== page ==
The Attorney General may grant asylum when the applicant qualifies as a "refugee." A "refugee" is defined as a person who is "unable or unwilling to return to . . . [his home] country because of persecution or a well-founded fear of persecution." 8 U.S.C. § 1101(a)(42)(A). The applicant's fear of persecution must be subjectively genuine and objectively reasonable. Melecio-Saquil v. Ashcroft, 337 F.3d 983, 986 (8th Cir. 2003). If the applicant can establish past persecution, then he is entitled to a presumption of a well-founded fear of persecution. Perinpanathan v. INS, 310 F.3d 594, 598 (8th Cir. 2002). "Persecution" is not a defined term. Rather, it is a fluid concept that does not necessarily require the applicant to prove that his life or freedom has been or will be directly jeopardized. See Bereza v. INS, 115 F.3d 468, 472 (7th Cir. 1997).
We review the BIA's asylum determination to verify that it was based on substantial evidence, and reverse if "`the evidence was so compelling that no reasonable fact finder could fail to find the requisite fear of persecution.'" Perinpanathan, 310 F.3d at 597 (quoting Feleke v. INS, 118 F.3d 594, 598 (8th Cir. 1997)). When an IJ makes credibility findings, we do not disturb the findings if they have a "`legitimate, articulable basis.'" Nyirenda v. INS, 279 F.3d 620, 624 (8th Cir. 2002) (citation omitted); Perinpanathan, 310 F.3d at 598 ("This court defers to an immigration judge's credibility finding where the finding is supported by a specific, cogent reason for disbelief." (citation and internal quotation marks omitted)).
B. Substantial Evidence
We believe Bellido has amply proven his asylum claim. As is often the true in asylum cases, Bellido's own testimony provides the most complete account of the persecution he suffered at the hands of the Bolivian government. The IJ discounted his testimony citing to implausibilities that do not persuade us as being legitimate.
The IJ noted that Bellido did not detail his arrest or the death threat from the military on his asylum application. As a preliminary matter, we think it is important to note that a preparer aided Bellido in filling out his asylum application. Certain facts may have been omitted from the form itself because Bellido was unclear as to the level of detail he should provide due to language and cultural barriers. Perhaps they were lost in translation or Bellido was unclear as to the level of detail he should provide. When the form asked directly whether he had been arrested, detained, or interrogated, Bellido answered in the affirmative. We fail to see why Bellido's omission of details should serve to undermine the entirety of his testimony. See Diallo v. INS, 232 F.3d 279, 288 (2d Cir. 2000) (stating that not all disparities should lead to an adverse credibility finding, especially when applicant's "testimony is generally consistent, rational, and believable"); Ceballos-Castillo v. INS, 904 F.2d 519, 520 (9th Cir. 1990) (distinguishing between inconsequential, incidental misstatements and inconsistencies that involve the core of the asylum claim). Instead, his testimony should be viewed in light of the entire evidentiary record. When done so, Bellido's version of his experiences in Bolivia are consistent and believable.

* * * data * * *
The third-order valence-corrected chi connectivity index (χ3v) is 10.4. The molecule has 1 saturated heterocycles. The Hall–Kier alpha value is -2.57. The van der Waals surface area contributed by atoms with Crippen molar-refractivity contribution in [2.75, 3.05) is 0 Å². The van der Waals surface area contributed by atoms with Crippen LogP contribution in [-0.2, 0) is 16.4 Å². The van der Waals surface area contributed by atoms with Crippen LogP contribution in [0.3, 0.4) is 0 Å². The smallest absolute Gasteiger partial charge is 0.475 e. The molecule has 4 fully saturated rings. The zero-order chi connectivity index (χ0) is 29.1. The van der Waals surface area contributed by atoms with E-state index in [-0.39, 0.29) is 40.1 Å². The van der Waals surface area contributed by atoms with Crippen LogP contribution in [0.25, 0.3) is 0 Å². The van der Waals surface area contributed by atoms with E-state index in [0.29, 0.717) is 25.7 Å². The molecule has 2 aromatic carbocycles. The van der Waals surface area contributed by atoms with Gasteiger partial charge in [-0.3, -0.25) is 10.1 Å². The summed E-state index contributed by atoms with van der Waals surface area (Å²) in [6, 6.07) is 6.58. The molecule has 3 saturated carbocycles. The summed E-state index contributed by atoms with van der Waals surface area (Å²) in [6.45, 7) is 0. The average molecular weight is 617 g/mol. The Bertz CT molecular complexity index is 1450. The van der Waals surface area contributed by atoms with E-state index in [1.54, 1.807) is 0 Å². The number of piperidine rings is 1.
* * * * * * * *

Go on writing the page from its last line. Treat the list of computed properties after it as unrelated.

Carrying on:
Bellido introduced into evidence his union card that states he was the Secretary of Conflicts. The card bears an official stamp and the General Secretary's signature; there has been no challenge to its authenticity. This evidence corroborates Bellido's union membership and his top position within the union. Further, Bellido submitted a letter from the Bolivian Workers' Trade Union dated October 15, 1996. In this letter, the leader of the Regional Workers' Union, Fernando Padilla, attests to Bellido's membership in the RFU and to his position as Secretary of Conflicts. Padilla also refers to Bellido's participation in the March for Life and the government's repression of that march.
Because Padilla did not mention Bellido's arrest in his letter, the IJ doubted Bellido was ever imprisoned by the army. The letter, however, does corroborate the crux of Bellido's testimony — he was a high ranking union official who was active in demonstrations against the Bolivian government. Bellido testified that he did not know Padilla personally. Since we doubt that the Bolivian government keeps records of its illegal arrests, Padilla would have no way of corroborating Bellido's arrest without first hand knowledge. It is often impossible for an asylum applicant to obtain corroborating evidence from his home country. This impossibility should never serve to close the door on a grant of asylum. See Melecio-Saquil, 337 F.3d at 987 (noting that an asylum applicant does not always have to corroborate his own testimony); Diallo, 232 F.3d at 287 (stating that even though corroboration may be a consideration in determining an applicant's credibility, it cannot be the only consideration because this would defy regulations and effectively require corroboration in all cases); see also 8 C.F.R. § 208.13(a) ("The testimony of the applicant, if credible, may be sufficient to sustain the burden of proof without corroboration.").
In fact, when asked why he didn't receive a letter from the RFU to corroborate his arrest, Bellido testified that he had tried to contact the union but it would not help him in the way that he needed. (R. at 442.)
Even though Bellido filed for asylum prior to the promulgation of 8 C.F.R. Part 8, we should still apply it to his case. See Hagi-Salad v. Ashcroft, 359 F.3d 1044, 2004 WL 421748, at *4 (8th Cir. Mar.9, 2004) (applying 8 C.F.R. § 208.13 to an asylum application filed prior to the regulation's passage).
The IJ and the BIA emphasized that Bellido's family has lived safely in Bolivia during the time he was in hiding and since his departure. While his family was not persecuted in his absence, Bellido testified that houses in his neighborhood were surrounded by the military shortly after the March for Life and that strangers have continually inquired as to his whereabouts. Certainly the government was looking for Bellido. He testified that three of his fellow union members were never heard from again after the March for Life. The mysterious disappearance of Bellido's co-workers makes his fear of persecution both subjectively genuine and objectively reasonable. Furthermore, Bellido should not suffer simply because the Bolivian government has chosen to focus its efforts on persecuting only him, as opposed to his family. We find his fear that the government is still looking for him to be well-grounded in his past experiences.